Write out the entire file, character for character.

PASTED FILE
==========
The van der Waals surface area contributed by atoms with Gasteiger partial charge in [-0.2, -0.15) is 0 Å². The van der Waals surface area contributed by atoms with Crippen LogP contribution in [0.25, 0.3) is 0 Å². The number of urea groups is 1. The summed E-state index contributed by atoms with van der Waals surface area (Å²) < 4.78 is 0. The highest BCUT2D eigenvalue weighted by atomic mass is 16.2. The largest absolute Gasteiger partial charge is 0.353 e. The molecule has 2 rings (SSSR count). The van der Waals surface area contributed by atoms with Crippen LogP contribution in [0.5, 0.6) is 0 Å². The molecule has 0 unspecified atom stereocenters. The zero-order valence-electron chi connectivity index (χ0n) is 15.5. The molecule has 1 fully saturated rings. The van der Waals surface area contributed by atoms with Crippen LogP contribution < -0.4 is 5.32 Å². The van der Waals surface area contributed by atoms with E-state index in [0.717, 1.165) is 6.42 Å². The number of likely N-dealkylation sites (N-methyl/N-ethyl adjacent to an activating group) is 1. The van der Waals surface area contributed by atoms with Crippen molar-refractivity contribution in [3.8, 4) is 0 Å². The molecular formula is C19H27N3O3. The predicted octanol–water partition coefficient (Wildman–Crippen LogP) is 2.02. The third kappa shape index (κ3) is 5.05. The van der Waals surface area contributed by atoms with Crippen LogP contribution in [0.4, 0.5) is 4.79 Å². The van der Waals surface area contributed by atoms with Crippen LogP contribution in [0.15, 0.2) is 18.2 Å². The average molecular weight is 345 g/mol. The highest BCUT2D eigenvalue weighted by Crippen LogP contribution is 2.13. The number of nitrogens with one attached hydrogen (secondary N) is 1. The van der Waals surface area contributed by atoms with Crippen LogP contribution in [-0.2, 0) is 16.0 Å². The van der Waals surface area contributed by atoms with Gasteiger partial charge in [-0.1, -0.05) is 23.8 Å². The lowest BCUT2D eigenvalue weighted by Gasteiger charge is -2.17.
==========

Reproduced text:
The van der Waals surface area contributed by atoms with Gasteiger partial charge in [-0.2, -0.15) is 0 Å². The van der Waals surface area contributed by atoms with Crippen LogP contribution in [0.25, 0.3) is 0 Å². The number of urea groups is 1. The summed E-state index contributed by atoms with van der Waals surface area (Å²) < 4.78 is 0. The highest BCUT2D eigenvalue weighted by atomic mass is 16.2. The largest absolute Gasteiger partial charge is 0.353 e. The molecule has 2 rings (SSSR count). The van der Waals surface area contributed by atoms with Crippen LogP contribution in [0.5, 0.6) is 0 Å². The molecule has 0 unspecified atom stereocenters. The zero-order valence-electron chi connectivity index (χ0n) is 15.5. The molecule has 1 fully saturated rings. The van der Waals surface area contributed by atoms with Crippen LogP contribution < -0.4 is 5.32 Å². The van der Waals surface area contributed by atoms with E-state index in [0.717, 1.165) is 6.42 Å². The number of likely N-dealkylation sites (N-methyl/N-ethyl adjacent to an activating group) is 1. The van der Waals surface area contributed by atoms with Crippen molar-refractivity contribution in [3.8, 4) is 0 Å². The molecular formula is C19H27N3O3. The predicted octanol–water partition coefficient (Wildman–Crippen LogP) is 2.02. The third kappa shape index (κ3) is 5.05. The van der Waals surface area contributed by atoms with Crippen LogP contribution in [0.4, 0.5) is 4.79 Å². The van der Waals surface area contributed by atoms with Crippen LogP contribution in [0.15, 0.2) is 18.2 Å². The average molecular weight is 345 g/mol. The highest BCUT2D eigenvalue weighted by Crippen LogP contribution is 2.13. The number of nitrogens with one attached hydrogen (secondary N) is 1. The van der Waals surface area contributed by atoms with Crippen LogP contribution in [-0.2, 0) is 16.0 Å². The van der Waals surface area contributed by atoms with Gasteiger partial charge in [-0.1, -0.05) is 23.8 Å². The lowest BCUT2D eigenvalue weighted by Gasteiger charge is -2.17.